Never say Never Trump.
That’s the harsh lesson some GOP stalwarts say President-elect Donald Trump’s team is teaching them — supposedly, with a blacklist.
Republicans who jumped on the “Never Trump” movement now fear Trump’s advisers are maintaining a secret blacklist, keeping otherwise qualified candidates from consideration for posts and meetings.
“Before he won, the conversation was, ‘We really would love for you to change your mind and join us,’” Peter Feaver, a National Security Council special adviser who worked under President George W. Bush, told the Washington Post on Monday.
Since Trump’s victory, Feaver said, “the conversation is, ‘There likely will be a blacklist of people who signed the letters who won’t themselves be eligible for a post.”
Another former Bush official described the snubs as “hostile,” and told the Post he was not invited to a recent briefing for secretary of state nominee Rex Tillerson, even though some of his younger assistants were.
“It’s not just that we’re frozen out,” the anonymous official said.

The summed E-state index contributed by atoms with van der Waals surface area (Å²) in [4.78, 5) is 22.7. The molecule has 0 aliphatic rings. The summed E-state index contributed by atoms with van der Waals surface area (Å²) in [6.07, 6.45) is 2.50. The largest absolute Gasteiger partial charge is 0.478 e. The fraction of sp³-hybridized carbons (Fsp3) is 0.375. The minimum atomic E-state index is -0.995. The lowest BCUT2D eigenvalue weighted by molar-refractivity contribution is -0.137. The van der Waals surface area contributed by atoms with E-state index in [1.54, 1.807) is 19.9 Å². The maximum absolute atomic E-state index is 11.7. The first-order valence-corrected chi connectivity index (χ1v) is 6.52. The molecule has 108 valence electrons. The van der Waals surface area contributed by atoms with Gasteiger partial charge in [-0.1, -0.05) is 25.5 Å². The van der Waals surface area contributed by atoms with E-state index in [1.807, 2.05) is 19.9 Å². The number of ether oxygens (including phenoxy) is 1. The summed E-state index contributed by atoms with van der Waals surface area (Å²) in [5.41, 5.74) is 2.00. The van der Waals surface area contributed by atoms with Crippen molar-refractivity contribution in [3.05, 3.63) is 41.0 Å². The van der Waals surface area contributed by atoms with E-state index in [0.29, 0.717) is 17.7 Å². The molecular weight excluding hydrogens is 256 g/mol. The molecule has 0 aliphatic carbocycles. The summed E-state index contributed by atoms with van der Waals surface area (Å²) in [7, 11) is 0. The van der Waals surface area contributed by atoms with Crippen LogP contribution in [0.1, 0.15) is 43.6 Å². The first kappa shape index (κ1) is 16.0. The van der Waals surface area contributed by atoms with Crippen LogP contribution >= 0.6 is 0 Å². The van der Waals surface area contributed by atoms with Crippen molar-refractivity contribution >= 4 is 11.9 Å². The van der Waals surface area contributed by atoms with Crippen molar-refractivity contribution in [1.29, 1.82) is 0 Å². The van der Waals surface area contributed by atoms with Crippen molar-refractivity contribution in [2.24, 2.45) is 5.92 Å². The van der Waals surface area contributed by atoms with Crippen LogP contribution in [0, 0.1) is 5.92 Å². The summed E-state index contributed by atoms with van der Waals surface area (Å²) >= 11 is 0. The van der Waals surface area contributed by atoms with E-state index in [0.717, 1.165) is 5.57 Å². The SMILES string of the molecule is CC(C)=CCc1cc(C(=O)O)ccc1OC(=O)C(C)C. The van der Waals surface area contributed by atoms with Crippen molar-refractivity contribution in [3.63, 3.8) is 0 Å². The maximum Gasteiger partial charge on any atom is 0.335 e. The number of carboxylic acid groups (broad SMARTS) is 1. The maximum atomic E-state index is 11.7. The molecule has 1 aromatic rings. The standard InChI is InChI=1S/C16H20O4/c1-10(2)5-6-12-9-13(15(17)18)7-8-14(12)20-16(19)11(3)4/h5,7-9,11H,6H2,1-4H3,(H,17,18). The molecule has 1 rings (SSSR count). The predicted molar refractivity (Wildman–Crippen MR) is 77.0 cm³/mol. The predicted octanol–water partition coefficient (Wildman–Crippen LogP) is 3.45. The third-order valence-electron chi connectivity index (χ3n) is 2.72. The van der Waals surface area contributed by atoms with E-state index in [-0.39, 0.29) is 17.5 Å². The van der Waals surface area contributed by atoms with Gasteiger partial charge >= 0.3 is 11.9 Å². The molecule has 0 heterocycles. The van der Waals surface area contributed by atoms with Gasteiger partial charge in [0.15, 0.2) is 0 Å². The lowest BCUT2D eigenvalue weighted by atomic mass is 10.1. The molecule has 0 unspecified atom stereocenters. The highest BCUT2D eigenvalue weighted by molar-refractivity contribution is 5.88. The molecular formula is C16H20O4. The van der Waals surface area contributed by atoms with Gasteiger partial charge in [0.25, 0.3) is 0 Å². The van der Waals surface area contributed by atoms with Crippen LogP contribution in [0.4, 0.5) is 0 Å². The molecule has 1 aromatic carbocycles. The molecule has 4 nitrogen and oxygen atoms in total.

“I was told they said there was an enemies list.”
The Trump team did not immediately comment on whether there is any such blacklist.
The so-called Never Trump movement took off as the businessman stormed through the GOP primary and continued even after he secured the party’s nomination.
Though never presenting a serious threat to Trump’s rise, the movement publicly won over about 200 GOP national security officials.
One Never Trump letter, published by War on the Rocks in March, drew signatures from 122 officials. The open letter said Trump’s proposed policies posed “a distinct threat to civil liberty in the United States.”
Another letter, published in the New York Times in August, drew 50 signatories, including some who signed the first note.
“None of us will vote for Donald Trump,” the second statement said.
Signatories from the two letters included Michael Chertoff and Tom Ridge, the first two Department of Homeland Security secretaries, and Michael Hayden, a former ambassador to NATO, which Trump has trashed incessantly.
Trump has still shown a willingness to embrace some former rivals who came around to him.
He nominated former presidential candidate Ben Carson as secretary of Housing and Urban Development, even though the retired surgeon has no previous experience in politics or housing policy. Trump also nominated South Carolina’s Republican Gov. Nikki Haley as U.S. ambassador to the United Nations even though she denounced him on the campaign trail.